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Nickel-aluminium pincer complexes undergo cooperative bond activation

Lewis acid additives such as aluminium can enable fascinating new reactivity in transition metal catalysts, but few catalytic intermediates have been characterised. Now, a nickel-aluminium pincer complex offers new mechanistic insight into transmetalation, and new potential for reactivity.

Heterobimetallic complexes of nickel and aluminium offer great potential for catalytic bond activation, but mechanistic understanding is limited by a lack of characterised intermediates. Now, Brendan Graziano, Matthew Vollmer, and Connie Lu from the University of Minnesota report an isolated nickel–aluminium pincer complex which not only offers new mechanistic insight, but points towards new modes of reactivity (https://doi.org/10.1002/anie.202104050)1.

Bimetallic complexes can incorporate inverse dative bonds, in which a Lewis acidic ligand such as aluminium accepts electron density from a transition metal centre, in contrast to more conventional metal-ligand interactions. These Z-type interactions open up new catalytic reactions. But, with only a handful of transition metal–aluminium complexes characterised, particularly involving first-row elements, the mechanistic basis for such reactivity remains poorly understood. Building on their longstanding interest in bimetallic complexes, the Lu group previously2 reported examples of first-row transition metal–aluminium complexes stabilised by heptadentate ligands. While these ligands enabled characterisation of these species, they also constrained their potential. “The group 13 ion (in this case Al) is always buried and impacts the reactivity of the transition metal only indirectly by tuning the electronic properties of the transition metal,” explains Lu. “In this work, we use a simpler ligand platform so that substrates can access not only the Ni center but also the Al center directly. This enables both metals to work together directly in the cooperative activation of substrates while tapping into the unique properties of the Ni–Al bond.”

The simpler ligands used here are pincer-type ligands, which have enjoyed widespread application in catalysis, for example in small molecule activation. Obtaining stable complexes in which both metals are substrate-accessible, however, was a challenge. “We wanted the bimetallic complex to be open for coordination with the Lewis acidic site, but not so exposed that everything falls apart. There is always a balancing act between the most reactive design and the more well-behaved—our design strikes a good balance between both,” says Graziano. Treatment of a suitably balanced aluminium metalloligand with Ni(COD)2 yielded a dimeric bimetallic pincer complex, bridged by cyclooctadiene. As anticipated, studies of its reactivity showed that the open coordination environment of the aluminium cation allowed both metal centres to participate cooperatively in a range of stoichiometric reactions including with common sigma donors, C–X functionalisation, H2 cleavage, and oxidative addition of the ortho C–H bond in pyridine N-oxide.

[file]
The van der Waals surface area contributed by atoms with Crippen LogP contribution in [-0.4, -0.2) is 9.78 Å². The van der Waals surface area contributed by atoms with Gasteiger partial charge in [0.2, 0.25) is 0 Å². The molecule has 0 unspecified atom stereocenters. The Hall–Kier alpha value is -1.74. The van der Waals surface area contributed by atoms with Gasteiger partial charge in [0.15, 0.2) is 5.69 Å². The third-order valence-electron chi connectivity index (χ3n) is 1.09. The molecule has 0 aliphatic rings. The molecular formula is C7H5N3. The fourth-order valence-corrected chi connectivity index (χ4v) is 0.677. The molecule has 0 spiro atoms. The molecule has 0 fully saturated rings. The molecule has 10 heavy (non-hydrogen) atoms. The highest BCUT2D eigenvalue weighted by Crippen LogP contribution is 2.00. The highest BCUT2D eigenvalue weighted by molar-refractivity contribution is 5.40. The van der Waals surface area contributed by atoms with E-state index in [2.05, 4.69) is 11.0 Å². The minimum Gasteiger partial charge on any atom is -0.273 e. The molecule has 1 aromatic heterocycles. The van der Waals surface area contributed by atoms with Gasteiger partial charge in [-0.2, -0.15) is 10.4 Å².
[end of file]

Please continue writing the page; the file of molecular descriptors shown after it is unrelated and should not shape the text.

Intriguingly, treatment of the dimeric pincer complex with THF yielded a product in which the aluminium-bound mesityl group had been transferred to the nickel centre (Fig. 1). The product has a very short nickel–aluminium bond, evidence for the formation of an aluminyl complex. Further exploration of this reaction by NMR spectroscopy supported a mechanism in which coordination of THF, or other O-donor ligands, to the aluminium centre causes cleavage of the metal-metal bond. “This aryl transfer somewhat mimics the transmetalation step found in cross-coupling chemistry,” says Graziano. “Transmetalation is often one of the most difficult and understudied steps in these reactions, and our system can be used as a model to shed light in this mechanism.”

Fig. 1: Aryl group transfer in a nickel–aluminium pincer complex.
figure1

Top: Coordination of O-donor ligands, such as THF (denoted L), induces Al–Ni bond cleavage and aryl group (shaded blue) migration. The process is reminiscent of key transmetalation steps involved in cross-coupling reactions1. Copyright Wiley-VCH GmbH. Reproduced with permission.

The preliminary reactivity studies point to catalytic applications of these complexes. Homogeneous nickel hydrogenation catalysts are uncommon, for example. Lu is optimistic about their potential, saying, “This goal goes beyond replacing precious metals with a more sustainable alternative, but looking for opportunities to open new reactivity modes.”

References

  1. 1.

    Graziano, B. J., Vollmer, M. V. & Lu, C. C. Cooperative bond activation and facile intramolecular aryl transfer of nickel-aluminium pincer-type complexes. Angewandte Chemie International Edition. https://doi.org/10.1002/anie.202104050 (2021).

  2. 2.

    Rudd, P. A. et al. Metal-alane adducts with zero-valent nickel, cobalt, and iron. J. Am. Chem. Soc. 133, 20724 (2011).

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Correspondence to Andrew J. Bissette.

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Bissette, A.J. Nickel-aluminium pincer complexes undergo cooperative bond activation. Commun Chem 4, 80 (2021). https://doi.org/10.1038/s42004-021-00519-w

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